Infant feeding support at scale in the Haiti 2010 response
Summary of published experience1
What we know: Sub-optimal breastfeeding practices increase risk of infant morbidity, malnutrition and death. Emergencies increase these risks.
What this article adds:Targeted breastfeeding and artificial feeding support to assessed infants and children was successfully provided at scale during the Haiti response. There were many challenges including how to assess need for artificial feeding at individual and community levels, how to manage supplies of infant formula and lack of national capacity to provide skilled support to breastfeeding infants. Lessons include the need for minimum implementation and reporting standards and monitoring tools at individual and project levels.
The 2010 earthquake in Haiti displaced about 1.5 million people, many of them into camps for internally displaced persons. It was expected that disruption of breastfeeding practices would lead to increased infant morbidity, malnutrition and mortality. There was additional risk of untargeted donations of infant formula; in the weeks immediately after the earthquake, Haiti received infant feeding products from different countries in enormous quantities.
Haiti’s health ministry and UNICEF, in collaboration with local and international non-governmental organisations, established baby tents in the areas affected by the earthquake. The tents provided a safe place for mothers to breastfeed and for non-breastfed infants to receive ready-to-use infant formula. Such a large and coordinated baby tent response in an emergency context had never been mounted before anywhere in the world.
Baby tents were set up in five cities but mainly in Port-au-Prince, where the majority of Haiti’s 1555 camps for displaced persons had been established.
Between February 2010 and June 2012, 193 baby tents were set up; 180,499 mother–infant pairs and 52,503 pregnant women were registered in the baby tent programme. Of infants younger than 6 months, 70% were reported to be exclusively breastfed and 10% of the “mixed feeders” moved to exclusive breastfeeding while enrolled. In 2010, 13.5% of registered infants could not be breastfed. These infants received ready-to-use infant formula.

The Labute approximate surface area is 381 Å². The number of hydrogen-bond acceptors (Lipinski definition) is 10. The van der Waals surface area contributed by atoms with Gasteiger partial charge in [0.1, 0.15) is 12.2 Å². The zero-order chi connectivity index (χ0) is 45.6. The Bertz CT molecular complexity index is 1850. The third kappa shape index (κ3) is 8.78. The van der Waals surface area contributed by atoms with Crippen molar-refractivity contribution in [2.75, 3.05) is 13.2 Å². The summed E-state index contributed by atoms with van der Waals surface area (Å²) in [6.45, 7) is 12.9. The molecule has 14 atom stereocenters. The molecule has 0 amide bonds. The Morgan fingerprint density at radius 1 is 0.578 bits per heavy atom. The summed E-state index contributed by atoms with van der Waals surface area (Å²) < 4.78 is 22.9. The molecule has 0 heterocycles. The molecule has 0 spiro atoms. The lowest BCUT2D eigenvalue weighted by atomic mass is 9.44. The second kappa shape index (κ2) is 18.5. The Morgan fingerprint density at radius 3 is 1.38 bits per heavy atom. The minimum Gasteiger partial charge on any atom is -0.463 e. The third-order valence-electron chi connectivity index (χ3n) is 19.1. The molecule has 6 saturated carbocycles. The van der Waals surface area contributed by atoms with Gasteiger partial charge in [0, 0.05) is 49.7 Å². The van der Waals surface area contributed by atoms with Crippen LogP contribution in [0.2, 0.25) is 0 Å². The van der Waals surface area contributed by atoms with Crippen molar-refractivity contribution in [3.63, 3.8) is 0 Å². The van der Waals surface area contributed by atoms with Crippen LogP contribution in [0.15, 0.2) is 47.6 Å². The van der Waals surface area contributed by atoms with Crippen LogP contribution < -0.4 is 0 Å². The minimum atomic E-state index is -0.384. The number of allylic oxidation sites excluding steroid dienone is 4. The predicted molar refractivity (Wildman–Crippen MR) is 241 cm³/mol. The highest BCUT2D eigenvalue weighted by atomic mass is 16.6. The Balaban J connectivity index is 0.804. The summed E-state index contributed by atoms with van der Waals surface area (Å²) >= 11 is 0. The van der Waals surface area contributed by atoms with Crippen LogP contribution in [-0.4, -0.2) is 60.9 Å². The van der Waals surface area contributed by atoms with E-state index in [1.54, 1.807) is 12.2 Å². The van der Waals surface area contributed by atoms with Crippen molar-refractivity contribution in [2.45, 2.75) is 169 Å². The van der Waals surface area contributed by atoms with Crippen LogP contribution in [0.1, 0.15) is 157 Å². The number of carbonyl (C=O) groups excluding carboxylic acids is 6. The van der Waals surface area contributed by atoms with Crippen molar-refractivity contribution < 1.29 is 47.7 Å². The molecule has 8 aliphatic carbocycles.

There were many challenges requiring ‘real time’ innovation to address them, including:
- Pre-emergency breastfeeding practices and guidelines were poor.
- Training materials for the Haiti context on infant formula use did not exist.
- The health ministry was severely disrupted affecting the availability of trained health workers and psychologists.
- Displacement disrupted social cohesion and community support.
- Determining community infant formula needs, procuring supplies and managing stocks were all a challenge.
- Urban mothers often worked outside the home and left infants in the care of others.
Thanks to rapid programme scale-up, breastfeeding practices remained undisrupted. Key lessons were:
- It is important to promote optimal infant and young child feeding practices through people with effective counselling skills during times of normality, before disaster strikes.
- There is a need for clear and easily adaptable infant feeding guidelines for emergencies that include a set of minimum implementation and reporting standards and monitoring tools for use at the individual and project levels.
- Involvement of community leaders and caregivers in the design and implementation of baby tent programmes are essential to ensure community awareness, participation and follow-up.
- There is a need for a clear strategy for transitioning baby tent activities into facility and community programmes.
1Ayoya M et al (2013). Protecting and improving breast feeding practices during a major emergency: lessons learnt from the baby tents in Haiti. Bull World Health Organ 2013;91:612–617
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Reference this page
Summary of published experience (). Infant feeding support at scale in the Haiti 2010 response. Field Exchange 47, April 2014. p42. www.ennonline.net/fex/47/infant